Following the criticism received from all around, Boeing Canada just launched a new advertising campaign to tell Canadians how good a partner she is for Canada.
Let’s start with Boeing’s past history in Canada: in 1986 Boeing bought De Havilland from the Canadian government for peanuts promising to keep the DH-6 Twin otter and the Dash-7 in production. But only few months later, Boeing shut down both assembly lines and destroyed all the jigs; two years after its acquisition by Boeing, De Havilland Canada was in bankruptcy. Boeing had no hesitation to put its own interest above those of the Canadian Aerospace industry.
Boeing states she has around 2,000 employees in Canada and that she is buying for about 4 G $ from Canadian suppliers every year. But don’t be naive, the main reason why Boeing is doing business in Canada right now is certainly not because someone at headquarters woke up one morning saying: “Hey ! Canada is such a wonderful country, let’s do business with Canadians, they are such nice people”. In reality, Boeing is doing business here because it is good for them. As for an example, in January 2015, Heroux-Devtek was awarded the B777 landing gear contract over the American company UTC because its offer was the lowest one. In this case, Boeing was able to take full advantage of the NAFTA in selecting the best supplier no matter on which side of the border it was located. By filing a complaint against Bombardier and the C Series, Boeing is trying to prevent American airline companies, who are also its customers, the possibility to use the same commercial agreement to shop for a better product or price in Canada. By doing this, Boeing illustrates that she considers her own interests to be more important that everyone else’s.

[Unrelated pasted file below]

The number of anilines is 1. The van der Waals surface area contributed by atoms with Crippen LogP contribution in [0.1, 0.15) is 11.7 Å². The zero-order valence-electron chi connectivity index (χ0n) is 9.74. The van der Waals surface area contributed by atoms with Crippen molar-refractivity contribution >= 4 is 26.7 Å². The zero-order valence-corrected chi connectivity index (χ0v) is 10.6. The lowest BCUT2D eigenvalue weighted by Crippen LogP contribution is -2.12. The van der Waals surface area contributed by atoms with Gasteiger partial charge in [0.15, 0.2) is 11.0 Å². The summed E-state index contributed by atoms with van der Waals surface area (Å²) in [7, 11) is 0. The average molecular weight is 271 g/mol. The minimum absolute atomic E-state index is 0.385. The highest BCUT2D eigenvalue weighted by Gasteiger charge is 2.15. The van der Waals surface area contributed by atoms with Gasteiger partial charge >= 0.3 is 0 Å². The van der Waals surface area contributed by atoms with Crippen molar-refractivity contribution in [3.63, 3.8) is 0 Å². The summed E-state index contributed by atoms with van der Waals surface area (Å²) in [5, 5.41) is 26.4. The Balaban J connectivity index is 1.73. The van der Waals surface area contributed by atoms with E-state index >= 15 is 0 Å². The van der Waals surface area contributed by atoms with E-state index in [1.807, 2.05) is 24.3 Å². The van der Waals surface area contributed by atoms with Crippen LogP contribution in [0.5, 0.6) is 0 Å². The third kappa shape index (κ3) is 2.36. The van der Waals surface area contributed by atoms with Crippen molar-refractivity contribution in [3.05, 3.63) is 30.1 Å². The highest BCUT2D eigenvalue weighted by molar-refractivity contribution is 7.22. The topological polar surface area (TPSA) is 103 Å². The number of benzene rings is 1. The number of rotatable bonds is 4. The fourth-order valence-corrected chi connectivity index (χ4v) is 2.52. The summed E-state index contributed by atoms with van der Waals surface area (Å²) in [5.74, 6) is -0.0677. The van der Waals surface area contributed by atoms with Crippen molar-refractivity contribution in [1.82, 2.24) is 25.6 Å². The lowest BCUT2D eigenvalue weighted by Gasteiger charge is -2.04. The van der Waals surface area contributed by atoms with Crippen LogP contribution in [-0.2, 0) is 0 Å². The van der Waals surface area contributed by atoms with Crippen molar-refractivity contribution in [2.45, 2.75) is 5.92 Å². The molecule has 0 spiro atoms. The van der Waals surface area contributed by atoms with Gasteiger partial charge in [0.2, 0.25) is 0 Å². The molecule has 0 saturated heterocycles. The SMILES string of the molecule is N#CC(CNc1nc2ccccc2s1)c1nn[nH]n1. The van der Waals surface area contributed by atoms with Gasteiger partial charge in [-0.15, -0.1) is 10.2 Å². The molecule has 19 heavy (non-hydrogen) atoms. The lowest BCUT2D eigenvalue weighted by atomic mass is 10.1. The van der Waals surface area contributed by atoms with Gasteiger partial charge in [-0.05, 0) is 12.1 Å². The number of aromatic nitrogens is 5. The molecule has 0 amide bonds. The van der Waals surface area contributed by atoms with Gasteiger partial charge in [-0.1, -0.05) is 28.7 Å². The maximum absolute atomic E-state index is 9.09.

Year after year, Boeing is on the list of America’s top 15 companies that receive financial and fiscal help from the US government and from the States where she has a production plant. By filing its complaint against Bombardier and the C Series, is trying to prevent its competitors to have access to the same financial advantages and places again its own interest above those of others.
Considering that the only interest that matters for Boeing is its own, its speech about the Canadian aerospace industry is nothing, but hogwash.
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